It's been a rough Monday so far for the makers and marketers of laundry detergent. This morning the journal Pediatrics published a study, using data from the National Poison Data System, about the dangers of exposure to laundry detergent pods among children under 6. The authors conclude that laundry detergent pods pose a serious poisoning risk to children, mostly from ingestion. More than 17,000 children younger than 6 were exposed to laundry detergent pods in 2012-2013. Of those, 4.4% were hospitalized, and 7.5% experienced a moderate or major medical outcome, including one death.
"The colorful, candylike designs of the products may have contributed to a recent phenomenon involving young children gaining access to the detergent pods and ingesting them or bursting them open, exposing their skin or eyes to the detergent chemicals," the study's authors write.
The publication of the study has led to colorful, candylike coverage from Reuters, NBC's Today show, USA Today, CBS News, ABC News, Business Insider, The Globe and Mail, NPR and the Boston Herald. Twitter has some colorful commentary of its own, with tweeters sharing images of laundry detergent packaging, and writing, for instance, "The Today show is about to do a segment on the dangers of those Tide Pods right now. The detergent tablet that almost killed my son! Tune in...He bit into one and bc it's under so much pressure it shot down his throat. He had to be resuscitated...GET RID OF THEM! They look too much like candy and they don't have proper labeling on the back! Kids have died from these."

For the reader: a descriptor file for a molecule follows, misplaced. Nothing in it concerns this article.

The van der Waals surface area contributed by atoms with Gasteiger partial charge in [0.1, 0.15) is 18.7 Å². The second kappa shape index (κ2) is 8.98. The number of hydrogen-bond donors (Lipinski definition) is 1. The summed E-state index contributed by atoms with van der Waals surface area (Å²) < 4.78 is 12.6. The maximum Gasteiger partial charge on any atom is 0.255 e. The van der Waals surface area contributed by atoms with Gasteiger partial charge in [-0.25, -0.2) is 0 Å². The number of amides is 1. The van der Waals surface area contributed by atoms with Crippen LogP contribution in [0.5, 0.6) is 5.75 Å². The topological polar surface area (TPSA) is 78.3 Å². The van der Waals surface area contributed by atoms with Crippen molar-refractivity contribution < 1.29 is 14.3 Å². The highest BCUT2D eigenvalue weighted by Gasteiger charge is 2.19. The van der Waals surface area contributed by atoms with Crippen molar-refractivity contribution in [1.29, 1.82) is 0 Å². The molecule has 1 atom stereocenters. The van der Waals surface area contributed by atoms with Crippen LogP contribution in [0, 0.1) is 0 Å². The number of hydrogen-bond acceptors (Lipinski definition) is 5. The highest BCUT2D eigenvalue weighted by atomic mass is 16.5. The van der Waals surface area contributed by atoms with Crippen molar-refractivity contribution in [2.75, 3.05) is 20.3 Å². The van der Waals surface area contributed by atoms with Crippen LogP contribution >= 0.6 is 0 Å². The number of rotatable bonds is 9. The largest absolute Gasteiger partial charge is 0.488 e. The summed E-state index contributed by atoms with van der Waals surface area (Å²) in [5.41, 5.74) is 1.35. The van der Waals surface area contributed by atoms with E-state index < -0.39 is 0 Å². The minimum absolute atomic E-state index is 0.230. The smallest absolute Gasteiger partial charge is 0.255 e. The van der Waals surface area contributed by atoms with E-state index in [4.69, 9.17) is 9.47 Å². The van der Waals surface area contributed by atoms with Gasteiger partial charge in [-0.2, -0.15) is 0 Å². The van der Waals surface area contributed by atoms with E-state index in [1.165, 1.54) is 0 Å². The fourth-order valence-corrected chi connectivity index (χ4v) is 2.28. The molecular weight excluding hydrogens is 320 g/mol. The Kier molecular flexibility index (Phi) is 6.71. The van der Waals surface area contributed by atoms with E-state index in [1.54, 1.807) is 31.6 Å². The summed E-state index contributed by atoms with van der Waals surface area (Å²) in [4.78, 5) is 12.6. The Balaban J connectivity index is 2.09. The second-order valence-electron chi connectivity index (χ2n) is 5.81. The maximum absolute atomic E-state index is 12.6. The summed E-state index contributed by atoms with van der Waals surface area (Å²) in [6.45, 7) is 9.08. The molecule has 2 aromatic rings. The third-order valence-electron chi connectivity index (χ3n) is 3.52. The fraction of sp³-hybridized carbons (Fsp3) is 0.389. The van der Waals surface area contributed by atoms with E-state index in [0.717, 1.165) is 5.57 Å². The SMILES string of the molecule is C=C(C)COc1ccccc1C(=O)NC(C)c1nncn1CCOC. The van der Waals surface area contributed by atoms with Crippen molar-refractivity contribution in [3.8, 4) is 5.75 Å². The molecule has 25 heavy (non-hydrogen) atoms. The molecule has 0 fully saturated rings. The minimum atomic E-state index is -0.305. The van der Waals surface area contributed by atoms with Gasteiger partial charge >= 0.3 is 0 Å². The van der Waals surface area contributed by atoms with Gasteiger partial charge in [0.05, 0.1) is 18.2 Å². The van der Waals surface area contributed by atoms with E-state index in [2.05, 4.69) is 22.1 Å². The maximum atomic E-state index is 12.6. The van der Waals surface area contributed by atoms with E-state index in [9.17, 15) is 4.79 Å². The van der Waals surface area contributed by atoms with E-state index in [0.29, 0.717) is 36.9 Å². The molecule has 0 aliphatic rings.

A counterpoint from another tweeter: "It's not the responsibility for @tide to make their detergent safer to eat. It's on the parents who leave it where their children get it."
The Pediatrics study's recommendations cover all these bases: "This nationwide study underscores the need for increased efforts to prevent exposure of young children to these products, which may include improvements in product packaging and labeling, development of a voluntary product safety standard and public education. Product constituent reformulation is another potential strategy to mitigate the severity of clinical effects of laundry detergent pod exposure."
Debates about responsibility are beside the point right now for the laundry detergent manufacturers, and the communicators they employ. Before a groundswell of public opinion rises demanding that the products be taken off the shelves, real plans to reconsider packaging and labeling will have to be announced—and soon. Perhaps even before this Monday's spin cycle winds down.
Follow Steve Goldstein: @SGoldsteinAI